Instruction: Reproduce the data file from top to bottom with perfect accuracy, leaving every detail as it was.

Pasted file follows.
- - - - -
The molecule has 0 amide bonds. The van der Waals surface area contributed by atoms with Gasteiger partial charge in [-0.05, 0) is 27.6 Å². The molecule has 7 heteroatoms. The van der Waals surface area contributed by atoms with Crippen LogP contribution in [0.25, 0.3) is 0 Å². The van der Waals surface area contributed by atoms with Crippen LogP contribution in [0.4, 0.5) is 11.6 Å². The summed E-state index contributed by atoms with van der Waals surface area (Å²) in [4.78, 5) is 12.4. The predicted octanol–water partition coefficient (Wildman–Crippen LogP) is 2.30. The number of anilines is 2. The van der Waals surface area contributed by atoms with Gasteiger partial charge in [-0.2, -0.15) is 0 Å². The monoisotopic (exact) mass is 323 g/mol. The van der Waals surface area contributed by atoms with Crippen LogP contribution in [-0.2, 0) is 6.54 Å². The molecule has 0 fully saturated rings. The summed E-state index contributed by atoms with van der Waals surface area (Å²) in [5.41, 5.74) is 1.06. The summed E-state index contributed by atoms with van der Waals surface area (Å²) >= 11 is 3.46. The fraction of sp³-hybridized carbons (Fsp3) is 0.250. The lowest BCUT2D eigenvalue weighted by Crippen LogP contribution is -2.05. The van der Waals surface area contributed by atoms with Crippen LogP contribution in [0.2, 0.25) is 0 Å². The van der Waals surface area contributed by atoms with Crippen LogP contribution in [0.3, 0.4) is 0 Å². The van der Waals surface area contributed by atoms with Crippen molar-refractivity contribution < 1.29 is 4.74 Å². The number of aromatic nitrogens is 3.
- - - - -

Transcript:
The molecule has 0 amide bonds. The van der Waals surface area contributed by atoms with Gasteiger partial charge in [-0.05, 0) is 27.6 Å². The molecule has 7 heteroatoms. The van der Waals surface area contributed by atoms with Crippen LogP contribution in [0.25, 0.3) is 0 Å². The van der Waals surface area contributed by atoms with Crippen LogP contribution in [0.4, 0.5) is 11.6 Å². The summed E-state index contributed by atoms with van der Waals surface area (Å²) in [4.78, 5) is 12.4. The predicted octanol–water partition coefficient (Wildman–Crippen LogP) is 2.30. The number of anilines is 2. The van der Waals surface area contributed by atoms with Gasteiger partial charge in [-0.2, -0.15) is 0 Å². The monoisotopic (exact) mass is 323 g/mol. The van der Waals surface area contributed by atoms with Crippen LogP contribution in [-0.2, 0) is 6.54 Å². The molecule has 0 fully saturated rings. The summed E-state index contributed by atoms with van der Waals surface area (Å²) in [5.41, 5.74) is 1.06. The summed E-state index contributed by atoms with van der Waals surface area (Å²) >= 11 is 3.46. The fraction of sp³-hybridized carbons (Fsp3) is 0.250. The lowest BCUT2D eigenvalue weighted by Crippen LogP contribution is -2.05. The van der Waals surface area contributed by atoms with Crippen LogP contribution in [0.2, 0.25) is 0 Å². The van der Waals surface area contributed by atoms with Crippen LogP contribution in [0.3, 0.4) is 0 Å². The van der Waals surface area contributed by atoms with Crippen molar-refractivity contribution < 1.29 is 4.74 Å². The number of aromatic nitrogens is 3.